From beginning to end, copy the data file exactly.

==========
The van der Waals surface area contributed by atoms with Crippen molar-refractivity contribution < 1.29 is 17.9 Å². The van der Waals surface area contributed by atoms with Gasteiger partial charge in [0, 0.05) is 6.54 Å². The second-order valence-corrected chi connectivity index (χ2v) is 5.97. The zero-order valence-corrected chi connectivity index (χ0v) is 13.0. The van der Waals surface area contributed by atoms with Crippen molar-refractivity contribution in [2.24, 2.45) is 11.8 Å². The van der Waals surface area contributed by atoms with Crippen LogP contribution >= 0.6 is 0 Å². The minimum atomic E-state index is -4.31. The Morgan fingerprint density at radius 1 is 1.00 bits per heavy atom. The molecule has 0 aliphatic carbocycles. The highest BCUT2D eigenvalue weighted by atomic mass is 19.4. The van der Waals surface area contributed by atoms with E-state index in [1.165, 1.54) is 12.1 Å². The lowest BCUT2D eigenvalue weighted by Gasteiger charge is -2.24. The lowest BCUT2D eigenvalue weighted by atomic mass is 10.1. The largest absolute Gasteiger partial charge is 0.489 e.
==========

The van der Waals surface area contributed by atoms with Crippen molar-refractivity contribution < 1.29 is 17.9 Å². The van der Waals surface area contributed by atoms with Gasteiger partial charge in [0, 0.05) is 6.54 Å². The second-order valence-corrected chi connectivity index (χ2v) is 5.97. The zero-order valence-corrected chi connectivity index (χ0v) is 13.0. The van der Waals surface area contributed by atoms with Crippen molar-refractivity contribution in [2.24, 2.45) is 11.8 Å². The van der Waals surface area contributed by atoms with Crippen LogP contribution >= 0.6 is 0 Å². The minimum atomic E-state index is -4.31. The Morgan fingerprint density at radius 1 is 1.00 bits per heavy atom. The molecule has 0 aliphatic carbocycles. The highest BCUT2D eigenvalue weighted by atomic mass is 19.4. The van der Waals surface area contributed by atoms with E-state index in [1.165, 1.54) is 12.1 Å². The lowest BCUT2D eigenvalue weighted by Gasteiger charge is -2.24. The lowest BCUT2D eigenvalue weighted by atomic mass is 10.1. The largest absolute Gasteiger partial charge is 0.489 e.